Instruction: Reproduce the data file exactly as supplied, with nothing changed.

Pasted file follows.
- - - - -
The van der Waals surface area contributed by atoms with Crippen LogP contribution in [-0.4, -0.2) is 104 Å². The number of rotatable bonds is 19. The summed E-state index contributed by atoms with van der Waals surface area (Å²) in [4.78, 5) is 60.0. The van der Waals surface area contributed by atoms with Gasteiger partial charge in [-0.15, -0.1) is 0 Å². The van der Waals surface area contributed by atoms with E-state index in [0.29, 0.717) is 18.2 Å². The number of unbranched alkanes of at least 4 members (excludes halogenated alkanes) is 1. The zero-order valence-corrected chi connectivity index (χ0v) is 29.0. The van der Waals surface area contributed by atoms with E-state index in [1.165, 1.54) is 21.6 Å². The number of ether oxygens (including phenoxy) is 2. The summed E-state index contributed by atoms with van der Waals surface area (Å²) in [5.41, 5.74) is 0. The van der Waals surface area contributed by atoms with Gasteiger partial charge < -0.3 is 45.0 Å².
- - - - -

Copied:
The van der Waals surface area contributed by atoms with Crippen LogP contribution in [-0.4, -0.2) is 104 Å². The number of rotatable bonds is 19. The summed E-state index contributed by atoms with van der Waals surface area (Å²) in [4.78, 5) is 60.0. The van der Waals surface area contributed by atoms with Gasteiger partial charge in [-0.15, -0.1) is 0 Å². The van der Waals surface area contributed by atoms with E-state index in [0.29, 0.717) is 18.2 Å². The number of unbranched alkanes of at least 4 members (excludes halogenated alkanes) is 1. The zero-order valence-corrected chi connectivity index (χ0v) is 29.0. The van der Waals surface area contributed by atoms with E-state index in [1.165, 1.54) is 21.6 Å². The number of ether oxygens (including phenoxy) is 2. The summed E-state index contributed by atoms with van der Waals surface area (Å²) in [5.41, 5.74) is 0. The van der Waals surface area contributed by atoms with Gasteiger partial charge < -0.3 is 45.0 Å².